Vibrational and optical properties of vanadium dioxide
MetadataAfficher la notice complète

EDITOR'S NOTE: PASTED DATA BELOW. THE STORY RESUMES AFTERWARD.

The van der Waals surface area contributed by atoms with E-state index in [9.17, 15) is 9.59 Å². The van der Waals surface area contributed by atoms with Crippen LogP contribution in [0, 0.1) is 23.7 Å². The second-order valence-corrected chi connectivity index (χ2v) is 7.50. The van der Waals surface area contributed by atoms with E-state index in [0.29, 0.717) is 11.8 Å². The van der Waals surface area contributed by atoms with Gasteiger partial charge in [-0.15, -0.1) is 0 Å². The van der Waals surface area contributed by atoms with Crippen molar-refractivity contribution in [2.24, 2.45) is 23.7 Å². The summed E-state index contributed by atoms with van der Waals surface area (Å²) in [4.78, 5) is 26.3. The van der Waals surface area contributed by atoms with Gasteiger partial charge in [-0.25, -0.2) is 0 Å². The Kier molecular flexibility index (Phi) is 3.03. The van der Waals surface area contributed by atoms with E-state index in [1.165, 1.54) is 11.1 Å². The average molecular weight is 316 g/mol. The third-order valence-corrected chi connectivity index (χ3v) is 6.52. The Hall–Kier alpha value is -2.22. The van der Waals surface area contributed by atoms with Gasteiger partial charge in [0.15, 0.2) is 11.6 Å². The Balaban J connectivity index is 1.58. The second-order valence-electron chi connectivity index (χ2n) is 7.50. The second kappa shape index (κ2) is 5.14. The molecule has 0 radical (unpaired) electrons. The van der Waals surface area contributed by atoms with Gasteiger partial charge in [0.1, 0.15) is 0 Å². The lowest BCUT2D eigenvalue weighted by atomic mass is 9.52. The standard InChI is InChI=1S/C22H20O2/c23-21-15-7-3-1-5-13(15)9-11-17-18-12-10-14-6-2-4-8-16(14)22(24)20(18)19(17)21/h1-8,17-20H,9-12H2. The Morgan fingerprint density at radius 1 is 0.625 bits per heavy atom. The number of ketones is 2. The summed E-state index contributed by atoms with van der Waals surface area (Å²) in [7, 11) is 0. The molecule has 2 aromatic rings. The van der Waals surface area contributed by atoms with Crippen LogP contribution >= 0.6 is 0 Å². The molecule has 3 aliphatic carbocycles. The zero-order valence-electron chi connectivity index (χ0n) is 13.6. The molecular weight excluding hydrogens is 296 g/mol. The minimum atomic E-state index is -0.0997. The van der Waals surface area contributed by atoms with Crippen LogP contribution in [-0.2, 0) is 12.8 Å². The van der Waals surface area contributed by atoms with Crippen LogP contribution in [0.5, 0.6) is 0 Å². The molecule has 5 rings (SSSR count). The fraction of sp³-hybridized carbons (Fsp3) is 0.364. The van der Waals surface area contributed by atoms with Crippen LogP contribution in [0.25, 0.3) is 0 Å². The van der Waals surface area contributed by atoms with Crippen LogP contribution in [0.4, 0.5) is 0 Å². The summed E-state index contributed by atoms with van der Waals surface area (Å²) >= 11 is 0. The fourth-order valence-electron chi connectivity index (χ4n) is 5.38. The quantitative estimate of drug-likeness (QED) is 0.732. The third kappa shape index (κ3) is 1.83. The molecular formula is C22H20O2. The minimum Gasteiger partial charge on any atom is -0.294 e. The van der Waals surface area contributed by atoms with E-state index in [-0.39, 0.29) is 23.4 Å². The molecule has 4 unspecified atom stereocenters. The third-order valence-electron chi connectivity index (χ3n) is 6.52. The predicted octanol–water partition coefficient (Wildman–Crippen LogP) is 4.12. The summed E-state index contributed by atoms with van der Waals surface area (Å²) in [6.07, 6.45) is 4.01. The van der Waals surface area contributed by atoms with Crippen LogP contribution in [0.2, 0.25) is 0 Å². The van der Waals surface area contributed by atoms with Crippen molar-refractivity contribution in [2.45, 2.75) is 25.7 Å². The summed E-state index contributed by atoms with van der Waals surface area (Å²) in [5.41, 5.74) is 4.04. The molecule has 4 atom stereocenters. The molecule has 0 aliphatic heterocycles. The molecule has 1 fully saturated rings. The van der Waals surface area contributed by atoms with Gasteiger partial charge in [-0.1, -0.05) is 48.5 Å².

Vanadium dioxide, VO2, is an interesting oxide which undergoes a metal-to-insulator phase transition (MIT) at T_MIT=68 ℃. When MIT happens, the material transforms from rutile structure into monoclinic lattice at 〖T<T〗_MIT. This doubles the size of unit cell. MIT brings significant changes in electrical and optical properties of VO2. Electrical conductivity increases 4-5 orders of magnitude when metallic phase is achieved. In this work we studied optical, electrical and structural properties of VO2 using Raman spectroscopy and spectroscopic ellipsometry. Raman study shows diverse behavior of phonon in VO2. This diversity arises from the native doping, substrate effect and finite-size effect. Increasing native free carrier concentration is found to decrease phase transition temperature with broader insulator-to-metal transition region. Blue shift of V—O related vibration is found and helped us to introduce temperature-carrier concentration phase-diagram for this material. Spectroscopic ellipsometry is applied to extract the optical properties of VO2 grown on sapphire with different orientations. Tensile strain in CR axis of VO2 is found to increase TMIT and energy gap of insulator VO2. Raman spectroscopy and atomic force microscopy are used to study the finite-size effect in VO2. Phase transition temperature is found to scale inversely with grain size in the film. A characteristic length of 300 nm is found and is associated with the electron correlation length just below the metallic phase.